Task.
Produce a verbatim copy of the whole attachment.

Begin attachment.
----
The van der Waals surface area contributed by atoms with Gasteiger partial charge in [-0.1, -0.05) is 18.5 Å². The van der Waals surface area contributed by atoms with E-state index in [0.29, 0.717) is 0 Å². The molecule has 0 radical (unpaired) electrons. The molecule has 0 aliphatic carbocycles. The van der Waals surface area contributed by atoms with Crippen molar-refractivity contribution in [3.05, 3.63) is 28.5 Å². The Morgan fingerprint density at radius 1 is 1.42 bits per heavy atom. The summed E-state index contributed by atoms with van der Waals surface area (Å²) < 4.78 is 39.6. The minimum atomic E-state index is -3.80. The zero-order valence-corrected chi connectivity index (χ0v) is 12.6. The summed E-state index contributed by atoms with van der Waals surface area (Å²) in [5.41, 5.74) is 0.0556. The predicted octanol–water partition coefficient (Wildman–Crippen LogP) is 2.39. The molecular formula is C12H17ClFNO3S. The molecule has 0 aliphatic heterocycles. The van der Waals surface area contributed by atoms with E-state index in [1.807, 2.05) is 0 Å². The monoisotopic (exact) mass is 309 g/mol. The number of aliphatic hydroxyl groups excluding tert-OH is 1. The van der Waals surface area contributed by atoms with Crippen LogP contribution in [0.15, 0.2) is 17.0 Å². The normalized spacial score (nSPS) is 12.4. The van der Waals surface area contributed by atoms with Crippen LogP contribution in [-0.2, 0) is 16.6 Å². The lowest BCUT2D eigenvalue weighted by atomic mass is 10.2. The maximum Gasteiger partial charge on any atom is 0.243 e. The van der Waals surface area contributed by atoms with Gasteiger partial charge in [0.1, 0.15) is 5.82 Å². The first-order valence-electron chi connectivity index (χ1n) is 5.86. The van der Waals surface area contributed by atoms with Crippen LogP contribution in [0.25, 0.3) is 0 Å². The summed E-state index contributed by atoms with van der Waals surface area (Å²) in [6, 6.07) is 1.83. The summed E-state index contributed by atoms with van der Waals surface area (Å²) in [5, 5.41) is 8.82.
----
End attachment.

The van der Waals surface area contributed by atoms with Gasteiger partial charge in [-0.1, -0.05) is 18.5 Å². The van der Waals surface area contributed by atoms with E-state index in [0.29, 0.717) is 0 Å². The molecule has 0 radical (unpaired) electrons. The molecule has 0 aliphatic carbocycles. The van der Waals surface area contributed by atoms with Crippen molar-refractivity contribution in [3.05, 3.63) is 28.5 Å². The Morgan fingerprint density at radius 1 is 1.42 bits per heavy atom. The summed E-state index contributed by atoms with van der Waals surface area (Å²) < 4.78 is 39.6. The minimum atomic E-state index is -3.80. The zero-order valence-corrected chi connectivity index (χ0v) is 12.6. The summed E-state index contributed by atoms with van der Waals surface area (Å²) in [5.41, 5.74) is 0.0556. The predicted octanol–water partition coefficient (Wildman–Crippen LogP) is 2.39. The molecular formula is C12H17ClFNO3S. The molecule has 0 aliphatic heterocycles. The van der Waals surface area contributed by atoms with E-state index in [1.807, 2.05) is 0 Å². The monoisotopic (exact) mass is 309 g/mol. The number of aliphatic hydroxyl groups excluding tert-OH is 1. The van der Waals surface area contributed by atoms with Crippen LogP contribution in [0.15, 0.2) is 17.0 Å². The normalized spacial score (nSPS) is 12.4. The van der Waals surface area contributed by atoms with Crippen LogP contribution in [-0.2, 0) is 16.6 Å². The lowest BCUT2D eigenvalue weighted by atomic mass is 10.2. The maximum Gasteiger partial charge on any atom is 0.243 e. The van der Waals surface area contributed by atoms with Gasteiger partial charge in [0.1, 0.15) is 5.82 Å². The first-order valence-electron chi connectivity index (χ1n) is 5.86. The van der Waals surface area contributed by atoms with Crippen LogP contribution in [0.25, 0.3) is 0 Å². The summed E-state index contributed by atoms with van der Waals surface area (Å²) in [6, 6.07) is 1.83. The summed E-state index contributed by atoms with van der Waals surface area (Å²) in [5, 5.41) is 8.82.